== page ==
Matthew Robinson

Age: 46

Occupation: Territory sales manager, Standard Motor Products for 251?2 years.

Political experience: Served on the Gorham Town Council for 12 years; council chairman two years; vice chairman three years; served on the Gorham Finance committee for two years, chairman once; Gorham Ordinance Committee for eight years, chairman four times; Gorham Capitol Improvements Committee for 10 years, chairman four times; Cumberland County Budget Advisory Committee for two years.

Q: What is your position on the Public Safety Building situation?

A: Anyone that thinks this building is an adequate workspace needs to go inside the building and take a look. What the council needs to do is all agree on a location, then needs to look at design plans to see what needs to be done to the building, then needs to do a better job explaining what’s the best overall plan for the town. Then let the voters decide.

Q: Should Gorham High School be expanded or renovated at local taxpayer’s expense?

A: This is a tough question to answer and is a little premature to make any decisions because the School Committee has not done a presentation to the council or told anyone how much it will cost. We have all heard rumors of anywhere from $4 million to $14 million. Will it be build in phases? I know we are in need of extra classrooms to remove the portables, the cafeteria need to be expanded, these items I’m in favor of as long as we do not include every bell and whistle. I know there are many other needs, but we need to prioritize what need to be done first. This will be the first school expansion funded 100 percent by Gorham taxpayers. I think this could be done for a few million dollars.

Q: Why do you want to serve on the Town Council?

A: I have shown over the past 12 years I’ve been able to do this by making tough decisions. I’ve always tried to spend taxpayer’s money wisely, not supporting words like research, review, study money and staff time. Councilors need to be well informed, do lots of homework on their own and realize there is more to Gorham than their own neighborhood. People who know me or watch the town meetings realize I always speak open and honestly, but also keep the Gorham residents best interest in mind. People feel that I’m fair and honest. My past history shows that I’m hard working and will work very hard for you. The reason I’m the best candidate running is that I’m here for you; I never vote on emotions or let personal beliefs interfere with the way I vote. I have no Hidden agenda. I always vote for what is best for all 17,000 residents of Gorham. My goal is to always do what’s best for Gorham.

Bruce Roullard

Age: 51

Occupation: Mortgage lender, Guaranteed Rate Inc., Portland.

Political experience: Past Town Council candidate,.

Q: What is your position on the Public Safety Building situation?

A: Gorham has experienced significant population growth in the past decade and because of this, there is a greater demand for public safety. Last year a committee was appointed to review the existing public safety facility in response to concerns expressed by our public safety officials on the physical plant conditions at the 270 Main St. property. Several inadequacies and inefficiencies were identified. When the Main Street building was constructed in the mid 1970s, the fire department had no full-time staff and the town population was just under 7,000. With the town population approaching 17,000 today, coupled with the number of new neighborhoods created within the 59 square miles of Gorham, there is a greater demand for police and fire protection resulting in an increase in the number of full-time public safety personnel. The infrastructure of our public safety facility requires capital improvements. In evaluating whether to construct a new public safety building or to renovate the older facility, we must assess the current public safety building and determine the feasibility of improving the existing structure. In June voters rejected the public safety complex bond issue. The public needs input into this process, and there must be a differentiation between the wants and needs of our public safety officials. Bond issues will have financial implications on the municipal budget and therefore, all proposals brought forth to the citizens of Gorham must be transparent.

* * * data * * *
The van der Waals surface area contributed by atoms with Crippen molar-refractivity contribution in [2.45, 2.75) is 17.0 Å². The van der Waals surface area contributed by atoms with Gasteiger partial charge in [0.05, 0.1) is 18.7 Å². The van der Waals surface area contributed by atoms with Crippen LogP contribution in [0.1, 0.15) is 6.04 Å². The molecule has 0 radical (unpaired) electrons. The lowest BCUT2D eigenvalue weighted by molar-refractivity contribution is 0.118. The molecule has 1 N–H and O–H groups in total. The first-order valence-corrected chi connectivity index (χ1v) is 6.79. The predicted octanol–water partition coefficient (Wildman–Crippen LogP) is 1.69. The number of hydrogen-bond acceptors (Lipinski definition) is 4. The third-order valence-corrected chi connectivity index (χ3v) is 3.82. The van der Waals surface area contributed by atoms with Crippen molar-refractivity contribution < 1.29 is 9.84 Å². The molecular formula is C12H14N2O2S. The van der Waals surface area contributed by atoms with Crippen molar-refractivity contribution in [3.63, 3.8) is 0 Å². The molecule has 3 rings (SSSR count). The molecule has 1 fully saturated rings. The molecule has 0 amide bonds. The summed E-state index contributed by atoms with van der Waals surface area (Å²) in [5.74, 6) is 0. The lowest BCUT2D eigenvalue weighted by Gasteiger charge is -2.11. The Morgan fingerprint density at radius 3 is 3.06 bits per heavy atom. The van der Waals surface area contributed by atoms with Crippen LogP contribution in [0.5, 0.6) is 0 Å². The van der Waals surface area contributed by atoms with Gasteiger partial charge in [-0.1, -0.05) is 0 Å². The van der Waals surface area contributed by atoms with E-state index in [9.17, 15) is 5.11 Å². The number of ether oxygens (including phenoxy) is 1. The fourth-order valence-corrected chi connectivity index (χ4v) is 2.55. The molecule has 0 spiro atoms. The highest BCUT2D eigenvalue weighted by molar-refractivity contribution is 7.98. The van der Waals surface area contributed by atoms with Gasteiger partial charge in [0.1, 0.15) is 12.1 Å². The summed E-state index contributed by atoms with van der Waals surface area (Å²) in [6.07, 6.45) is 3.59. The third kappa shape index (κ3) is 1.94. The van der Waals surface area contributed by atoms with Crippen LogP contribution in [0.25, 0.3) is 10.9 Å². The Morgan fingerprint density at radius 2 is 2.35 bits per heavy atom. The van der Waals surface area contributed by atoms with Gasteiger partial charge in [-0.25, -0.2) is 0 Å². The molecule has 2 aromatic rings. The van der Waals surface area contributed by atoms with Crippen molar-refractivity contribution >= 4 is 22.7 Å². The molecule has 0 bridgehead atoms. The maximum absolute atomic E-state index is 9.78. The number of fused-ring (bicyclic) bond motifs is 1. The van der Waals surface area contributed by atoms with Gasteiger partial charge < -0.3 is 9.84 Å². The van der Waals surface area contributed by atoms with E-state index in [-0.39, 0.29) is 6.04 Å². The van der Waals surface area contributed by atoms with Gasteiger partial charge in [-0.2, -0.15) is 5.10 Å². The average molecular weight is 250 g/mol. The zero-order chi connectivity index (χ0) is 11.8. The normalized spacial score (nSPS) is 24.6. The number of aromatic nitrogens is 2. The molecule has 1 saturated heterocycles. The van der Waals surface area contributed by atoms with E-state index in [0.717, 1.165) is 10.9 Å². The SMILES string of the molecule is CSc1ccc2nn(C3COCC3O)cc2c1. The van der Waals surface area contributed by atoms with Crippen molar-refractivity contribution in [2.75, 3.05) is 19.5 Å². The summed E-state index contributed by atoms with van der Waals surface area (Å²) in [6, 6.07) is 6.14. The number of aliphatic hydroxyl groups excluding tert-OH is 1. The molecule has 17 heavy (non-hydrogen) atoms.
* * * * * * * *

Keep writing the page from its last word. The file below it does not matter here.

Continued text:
Q: Should Gorham High School be expanded or renovated at local taxpayers expense?

A: Our school properties must be equipped and updated to provide our students with every educational opportunity available to them now and in the future. An expansion/renovation of Gorham High School will undoubtedly be at the expense of the local taxpayer and in the form of a bond issue. We are faced with state budget challenges, and funds available for supporting capital improvements to our public schools has been significantly reduced and in some cases eliminated. Any proposal presented to the Town Council and citizens for the funding of an expansion/renovation of Gorham High school must be fair and reasonable and reflect the cost/benefits associated of providing a higher quality education for our students. An analysis of the project’s debt service and effect on the local tax payer must be carefully considered.

Q: Why do you want to serve on the Town Council?

A: I am running for Town Council because I care about Gorham, its historic landscape, and development. I offer over two decades of active dedication to several nonprofits, experience in overseeing the renovation and restoration of historic buildings in the village center, and successful small business management. As an active 25-year alumnus with USM, I am excited about partnering USM and the town of Gorham. If elected, I pledge to work toward those goals while holding the Town Council accountable for all its decisions.

Forrest GenthnerBen HartwellJames D. MeansMatthew RobinsonBruce Roullard